Wood Mackenzie anticipates an oil-price rebound as demand starts rising post-lockdown - but the energy researcher warns a second large wave of coronavirus could apply further pressure

Oil pump

The global oil market witnessed freefalling prices in March and April and reached record-low levels of demand (Credit: Max Pixel)

Oil and gas markets are braced for a potential second wave of Covid-19 cases, according to an energy analyst.

The pandemic has already had far-reaching consequences across a number of sectors, with global energy demand expected to plunge by up to 6% in 2020.

The International Energy Agency (IEA) lowered its oil-demand forecast last week by 140,000 barrels per day (bpd) to 91.9 million bpd for the full year – marking an 8.1 million bpd drop compared to 2019.

This follows a recent upsurge in Covid-19 cases across the world, which has increased the chances of a second wave of the virus and more lockdown restrictions being imposed worldwide.

Dulles Wang, director of Americas gas research at Wood Mackenzie, said the company’s outlook “anticipates an oil-price rebound as demand starts rising post-coronavirus”. But with the prospect of a second wave of lockdowns looming, which would deepen the global recession, there is potential for a “significant impact” on oil and gas markets.

“In our base case forecast, Brent rises to $86 per barrel annual average in real terms by 2030. In a second-wave scenario, this falls to $70 per barrel,” he added. The crude oil benchmark is currently priced at $45 per barrel.

 

LNG could come under pressure

Global gas demand has proved fairly resilient this year, according to Wang, recovering “relatively quickly” following the easing of lockdown measures.

But he believes that the recovery is “inextricably linked to the economic outlook” and that a potential second wave would take its toll. “Our research shows that a second wave of large-scale lockdowns would result in global gas demand reducing by 4.5% in 2020 compared to 2019,” he added.

“Global liquefied natural gas (LNG) demand would also fall, putting further pressure on Europe to absorb the oversupply – and causing further delays to LNG projects under construction.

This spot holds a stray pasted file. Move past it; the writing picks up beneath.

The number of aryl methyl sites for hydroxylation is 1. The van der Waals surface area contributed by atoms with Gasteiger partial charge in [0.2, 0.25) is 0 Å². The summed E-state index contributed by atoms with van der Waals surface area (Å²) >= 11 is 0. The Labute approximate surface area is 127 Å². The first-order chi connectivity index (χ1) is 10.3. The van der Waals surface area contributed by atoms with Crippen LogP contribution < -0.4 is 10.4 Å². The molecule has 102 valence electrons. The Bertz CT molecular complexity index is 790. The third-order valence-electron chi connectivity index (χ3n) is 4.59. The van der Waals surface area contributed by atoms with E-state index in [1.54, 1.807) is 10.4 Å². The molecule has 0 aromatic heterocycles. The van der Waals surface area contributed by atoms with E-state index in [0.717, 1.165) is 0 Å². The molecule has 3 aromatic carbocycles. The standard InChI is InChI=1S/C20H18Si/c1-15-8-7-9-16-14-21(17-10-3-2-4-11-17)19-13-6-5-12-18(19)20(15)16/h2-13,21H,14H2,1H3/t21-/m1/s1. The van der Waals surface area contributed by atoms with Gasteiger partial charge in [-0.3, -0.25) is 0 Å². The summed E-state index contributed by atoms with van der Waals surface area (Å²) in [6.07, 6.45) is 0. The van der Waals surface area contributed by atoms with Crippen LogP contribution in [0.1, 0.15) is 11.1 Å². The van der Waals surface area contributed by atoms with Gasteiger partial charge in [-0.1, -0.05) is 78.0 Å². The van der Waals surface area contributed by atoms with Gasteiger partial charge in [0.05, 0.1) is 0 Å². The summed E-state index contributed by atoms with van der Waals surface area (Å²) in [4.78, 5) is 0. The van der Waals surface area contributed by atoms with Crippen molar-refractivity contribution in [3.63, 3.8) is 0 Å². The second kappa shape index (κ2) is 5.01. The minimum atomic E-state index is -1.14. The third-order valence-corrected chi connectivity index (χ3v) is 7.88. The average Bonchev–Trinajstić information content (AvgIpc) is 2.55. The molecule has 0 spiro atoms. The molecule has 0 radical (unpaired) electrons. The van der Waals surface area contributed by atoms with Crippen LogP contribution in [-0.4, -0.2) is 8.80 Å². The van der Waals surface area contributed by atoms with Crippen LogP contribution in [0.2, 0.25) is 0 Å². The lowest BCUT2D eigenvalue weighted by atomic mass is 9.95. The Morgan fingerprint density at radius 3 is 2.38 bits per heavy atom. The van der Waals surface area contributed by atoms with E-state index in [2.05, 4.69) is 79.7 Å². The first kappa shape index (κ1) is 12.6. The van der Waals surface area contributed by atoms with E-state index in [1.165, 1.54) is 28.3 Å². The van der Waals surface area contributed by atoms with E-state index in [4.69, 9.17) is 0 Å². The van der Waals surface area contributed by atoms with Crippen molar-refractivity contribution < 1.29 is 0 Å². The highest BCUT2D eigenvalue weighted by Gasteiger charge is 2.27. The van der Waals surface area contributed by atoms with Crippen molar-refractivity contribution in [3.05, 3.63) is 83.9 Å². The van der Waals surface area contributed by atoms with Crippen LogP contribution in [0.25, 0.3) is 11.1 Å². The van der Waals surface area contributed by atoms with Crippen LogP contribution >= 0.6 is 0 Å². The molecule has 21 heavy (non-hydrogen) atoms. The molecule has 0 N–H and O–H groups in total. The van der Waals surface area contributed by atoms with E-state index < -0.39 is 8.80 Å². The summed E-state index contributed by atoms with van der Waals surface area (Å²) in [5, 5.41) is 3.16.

“Pre-FID [final investment decision] projects could become even more challenged as the need for new LNG supply could be stalled.” He adds that low-cost gas production – mainly from Russian pipeline gas in Europe and Qatari LNG – would be a “key driver for prices”.

“In North America, LNG under-utilisations could become a recurring theme, with full utilisation not expected until the end of 2020s,” he said.

“However, supply flexibility between associated and dry gas plays would absorb much of the demand shock from lower economic activity. Some parts of the supply landscape, such as production from dry gas plays, could be surprisingly unscathed coming out of the second wave of lockdowns.”

 

Building resilience ‘more crucial than ever’ for oil and gas companies

Fresh lockdowns could prompt a further decline in North American domestic energy demand, led by the industrial and power sectors.

As power demand is price sensitive, Wood Mackenzie claims rising gas prices post-2022 are likely to “compound the reduction in structural demand caused by lower GDP forecasts”.

Meanwhile, the energy transition is “weighing heavily on industry strategy”, and could deter some investment, especially as the sector “grapples with tight budgets and low oil prices”.

With US oil and gas operators already under pressure following the price crash in March – which led to West Texas Intermediate (WTI) crude falling to negative value for first time in history – a second wave of lockdown measures would cause further financial distress.

Wang believes building resilience could be “more crucial than ever for many industry players” at the moment in time. “But US gas producers could be better placed than most to manage this, as the lower oil price – and therefore loss of associated gas production – insulates Henry Hub prices from demand losses,” he added.

“However, the overall size of the North American gas market shrinks by 6.5 billion cubic feet per day in a second-wave case, as Henry Hub rebalances between supply pullback and demand and export reduction.”